System Performance

As previously mentioned this year a major goal of ours was to focus on benchmarks with metrics that better indicate user experience rather than being subject to additional layers of indirection in addition to updating our previously used benchmarks. Probably one of the hardest problems to tackle from a testing perspective is capturing what it means to have a smooth and fast phone, and with the right benchmarks you can actually start to test for these things in a meaningful way instead of just relying on a reviewer’s word. In addition to new benchmarks, we’ve attempted to update existing types of benchmarks with tests that are more realistic and more useful rather than simple microbenchmarks that can be easily optimized against without any meaningful user experience improvements. With that said, let's get into the results.

Kraken 1.1 (Chrome/Safari/IE)

Google Octane v2  (Chrome/Safari/IE)

WebXPRT 2015 (Chrome/Safari/IE)

JetStream 1.1 (Chrome/Safari)

JetStream 1.1 (Stock)

Google Octane v2 (Stock Browser)

Kraken 1.1 (Stock Browser)

WebXPRT 2015 (Stock Browser)

Browser performance here is pretty much in line with expectations as pretty much every OEM using Snapdragon 820 is going to be using the same basic BSP and most of the optimizations here are going to be done by Qualcomm rather than the OEMs.

PCMark - Work Performance Overall

PCMark - Web Browsing

PCMark - Video Playback

PCMark - Writing

PCMark - Photo Editing

Again, performance is in line with expectation in PCMark, although there are some improvements here and there that are primarily centered about web browsing performance which is almost constantly being improved as developers figure out new optimizations for browsers. With that said we can move on to Discomark, which is a true high level benchmark designed to show exactly how quickly a suite of common Google and OEM applications load from NAND or from RAM.

DiscoMark - Android startActivity() Cold Runtimes

DiscoMark - Android startActivity() Hot Runtimes

Here the Galaxy Note7 shows some improvement on hot runtimes relative to the Galaxy S7, but the cold runtimes have dropped for some reason. It looks like much of the delta here is due to Dropbox which is now running significantly slower on the Galaxy Note7. I suspect that this is related to possible changes in Dropbox or its interaction with TouchWiz rather than any significant underlying difference in system performance relative to the Galaxy S7. Overall, the Galaxy Note7 performs about where you'd expect from a Snapdragon 820 device from Samsung given the performance of the Galaxy S7.

Battery Life and Charge Time System Performance Cont'd and NAND Performance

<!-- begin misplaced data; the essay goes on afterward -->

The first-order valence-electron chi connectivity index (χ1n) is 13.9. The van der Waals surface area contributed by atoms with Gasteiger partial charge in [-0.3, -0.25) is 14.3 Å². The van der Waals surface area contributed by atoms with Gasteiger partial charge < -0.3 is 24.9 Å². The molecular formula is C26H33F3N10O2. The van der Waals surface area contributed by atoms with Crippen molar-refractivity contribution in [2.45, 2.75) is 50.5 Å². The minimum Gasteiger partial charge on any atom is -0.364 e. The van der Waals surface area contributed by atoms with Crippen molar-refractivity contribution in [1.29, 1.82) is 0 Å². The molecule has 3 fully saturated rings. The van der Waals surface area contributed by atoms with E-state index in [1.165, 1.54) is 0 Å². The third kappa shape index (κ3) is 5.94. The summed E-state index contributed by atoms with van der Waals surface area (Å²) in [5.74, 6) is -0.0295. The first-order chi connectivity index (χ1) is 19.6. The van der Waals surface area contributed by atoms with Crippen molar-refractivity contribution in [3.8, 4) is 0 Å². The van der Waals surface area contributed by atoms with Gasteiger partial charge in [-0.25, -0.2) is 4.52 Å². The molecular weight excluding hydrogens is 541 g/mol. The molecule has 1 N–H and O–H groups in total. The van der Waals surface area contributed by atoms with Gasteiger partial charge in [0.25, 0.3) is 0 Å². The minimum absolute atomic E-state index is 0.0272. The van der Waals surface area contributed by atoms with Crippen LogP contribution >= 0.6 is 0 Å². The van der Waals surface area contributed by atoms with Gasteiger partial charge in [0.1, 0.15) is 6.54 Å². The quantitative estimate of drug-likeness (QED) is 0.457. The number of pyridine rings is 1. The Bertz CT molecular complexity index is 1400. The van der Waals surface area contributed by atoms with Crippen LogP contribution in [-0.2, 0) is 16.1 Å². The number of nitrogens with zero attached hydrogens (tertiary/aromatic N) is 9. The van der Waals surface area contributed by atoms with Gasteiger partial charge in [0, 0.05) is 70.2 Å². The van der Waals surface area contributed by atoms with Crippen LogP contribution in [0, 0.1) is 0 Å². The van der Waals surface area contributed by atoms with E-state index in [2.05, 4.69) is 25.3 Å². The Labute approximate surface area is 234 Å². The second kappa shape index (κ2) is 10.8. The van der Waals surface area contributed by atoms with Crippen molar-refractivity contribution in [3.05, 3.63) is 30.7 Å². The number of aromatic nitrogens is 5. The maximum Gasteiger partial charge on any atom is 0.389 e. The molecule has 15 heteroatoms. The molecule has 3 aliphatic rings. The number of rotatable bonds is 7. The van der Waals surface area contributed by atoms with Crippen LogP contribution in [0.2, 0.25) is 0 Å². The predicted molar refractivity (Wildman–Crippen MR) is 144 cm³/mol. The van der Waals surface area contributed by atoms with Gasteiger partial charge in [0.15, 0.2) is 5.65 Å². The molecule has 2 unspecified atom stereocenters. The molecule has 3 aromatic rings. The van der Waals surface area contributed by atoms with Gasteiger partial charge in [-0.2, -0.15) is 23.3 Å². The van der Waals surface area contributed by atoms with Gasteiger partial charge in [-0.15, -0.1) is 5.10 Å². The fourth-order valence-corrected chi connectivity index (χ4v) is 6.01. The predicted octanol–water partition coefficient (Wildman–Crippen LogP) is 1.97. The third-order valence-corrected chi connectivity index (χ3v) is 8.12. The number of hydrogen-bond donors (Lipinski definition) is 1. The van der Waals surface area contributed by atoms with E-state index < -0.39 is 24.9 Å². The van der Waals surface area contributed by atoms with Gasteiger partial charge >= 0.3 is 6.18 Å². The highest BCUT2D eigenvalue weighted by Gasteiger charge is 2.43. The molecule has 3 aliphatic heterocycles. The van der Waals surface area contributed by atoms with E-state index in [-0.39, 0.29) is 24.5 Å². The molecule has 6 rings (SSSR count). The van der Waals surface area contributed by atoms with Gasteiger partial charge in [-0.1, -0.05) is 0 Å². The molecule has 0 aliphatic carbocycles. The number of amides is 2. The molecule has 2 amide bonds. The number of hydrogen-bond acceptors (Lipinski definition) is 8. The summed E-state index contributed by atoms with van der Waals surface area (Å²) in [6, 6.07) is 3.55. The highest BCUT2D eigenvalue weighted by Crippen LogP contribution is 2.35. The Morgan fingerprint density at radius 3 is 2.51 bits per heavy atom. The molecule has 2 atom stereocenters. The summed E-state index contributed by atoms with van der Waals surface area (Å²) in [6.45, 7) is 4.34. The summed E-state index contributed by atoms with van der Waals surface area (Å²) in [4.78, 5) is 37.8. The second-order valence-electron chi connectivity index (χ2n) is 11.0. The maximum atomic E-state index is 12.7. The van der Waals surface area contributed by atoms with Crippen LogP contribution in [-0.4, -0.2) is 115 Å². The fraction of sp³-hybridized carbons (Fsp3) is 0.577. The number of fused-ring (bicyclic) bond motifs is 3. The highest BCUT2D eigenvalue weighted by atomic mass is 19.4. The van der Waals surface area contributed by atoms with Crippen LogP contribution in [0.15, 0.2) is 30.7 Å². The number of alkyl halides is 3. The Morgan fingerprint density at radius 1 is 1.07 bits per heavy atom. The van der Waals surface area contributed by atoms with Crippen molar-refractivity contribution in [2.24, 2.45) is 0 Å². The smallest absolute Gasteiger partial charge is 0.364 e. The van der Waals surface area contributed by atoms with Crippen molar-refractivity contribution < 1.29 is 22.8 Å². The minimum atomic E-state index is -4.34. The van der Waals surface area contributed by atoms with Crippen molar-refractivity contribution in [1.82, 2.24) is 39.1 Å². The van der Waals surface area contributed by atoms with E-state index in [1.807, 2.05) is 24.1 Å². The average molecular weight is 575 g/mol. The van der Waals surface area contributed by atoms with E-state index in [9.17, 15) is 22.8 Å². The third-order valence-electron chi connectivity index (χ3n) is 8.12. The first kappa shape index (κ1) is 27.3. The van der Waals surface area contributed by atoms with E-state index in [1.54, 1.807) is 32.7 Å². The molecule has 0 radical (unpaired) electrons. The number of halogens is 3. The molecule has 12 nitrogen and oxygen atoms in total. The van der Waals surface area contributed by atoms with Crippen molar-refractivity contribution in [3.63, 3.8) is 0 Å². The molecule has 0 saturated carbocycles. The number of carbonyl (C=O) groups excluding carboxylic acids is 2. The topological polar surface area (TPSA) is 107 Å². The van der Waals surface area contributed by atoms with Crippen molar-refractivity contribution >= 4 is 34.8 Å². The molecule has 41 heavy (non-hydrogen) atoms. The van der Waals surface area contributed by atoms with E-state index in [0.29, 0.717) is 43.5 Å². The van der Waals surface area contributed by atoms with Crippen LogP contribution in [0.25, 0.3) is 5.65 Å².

View All Comments

  • polbit - Wednesday, August 17, 2016 - link

    So it's an honest review because they criticize the phone? That's an interesting honesty test. Reply
  • Pdajah - Wednesday, August 17, 2016 - link

    Like many other reviewers, i don't think you really appreciate whu the Note devices are so popular. It not about comparing hardware or size or software features etc. It is about the complete package and no other device offers this package and therefore your comparators and not helpful nor relevant to the millions and millions of Note users who need a highly productivity focused device. I can easily justify $200 as I'll achieve that in productivity in 2 weeks of using the Note 7 over the S7 Edge. Reply
  • vidal6x6 - Wednesday, August 17, 2016 - link

    Why not compare xiaomi redmi note 3 pro i have one and play 7 8 hours to drain the batery samsung biased review! f&^&^anandtech! Reply
  • Ian Cutress - Wednesday, August 17, 2016 - link

    You mean the review we posted a couple of weeks ago?
  • HollyDOL - Wednesday, August 17, 2016 - link

    But but, can in serve as an emergency oar? Reply
  • BrokenCrayons - Wednesday, August 17, 2016 - link

    With a 5.7 inch screen? Yes, you can tape it to the end of a stick and row your boat with it. :) Reply
  • winjay - Wednesday, August 17, 2016 - link

    I expected a section on PenTile subpixel image rendering, considering how DisplayMate was gushing about it. Apparently there are algorithms which convert RGB subpixel rendering to RGBG. Oculus rift aparently uses subpixel rendering for VR on its Pentile dislay, though I'm not sure about that fact.

    Also, no attempt at covering HDR and the (possibly gimicky) app-agnostic "video enhancer" option?
  • Tylanner - Wednesday, August 17, 2016 - link

    Bravo on the opening pictures. They plainly shows the appeal of this device without a single word.

    I want one
  • polbit - Wednesday, August 17, 2016 - link

    Your reviews are usually what I anticipate the most, as they tend to be well done. I have to say however that I am shocked at your 'merely acceptable' comment about design, because as a 6S Plus owner, after playing with Note 7 at a Verizon store, I find it to be the best looking phone I've ever touched. It is truly beautiful, and makes my 6S Plus look pedestrian by comparison.

    I think pretty much every other review supports the design aspect of Note 7, Anandtech being the lone wolf in talking it down. Maybe it's time for someone else at Anandtech to evaluate the aesthetics from now on? I have to say that this review has definitely soured my trust of future commentary here...
  • henrybravo - Wednesday, August 17, 2016 - link

    Agreed. The Note 7 and S7 Edge are the best designed phones out there by far. Even The Verge who many claimed to have an Apple bias said so. To read the comment, "Overall, the design of the phone is acceptable, but honestly at this point it’s nothing really special." is pretty funny.

    "We can argue about how Apple uses a plastic liner or whatever minute detail in the design is 'better' ” - LOL no one is arguing that.

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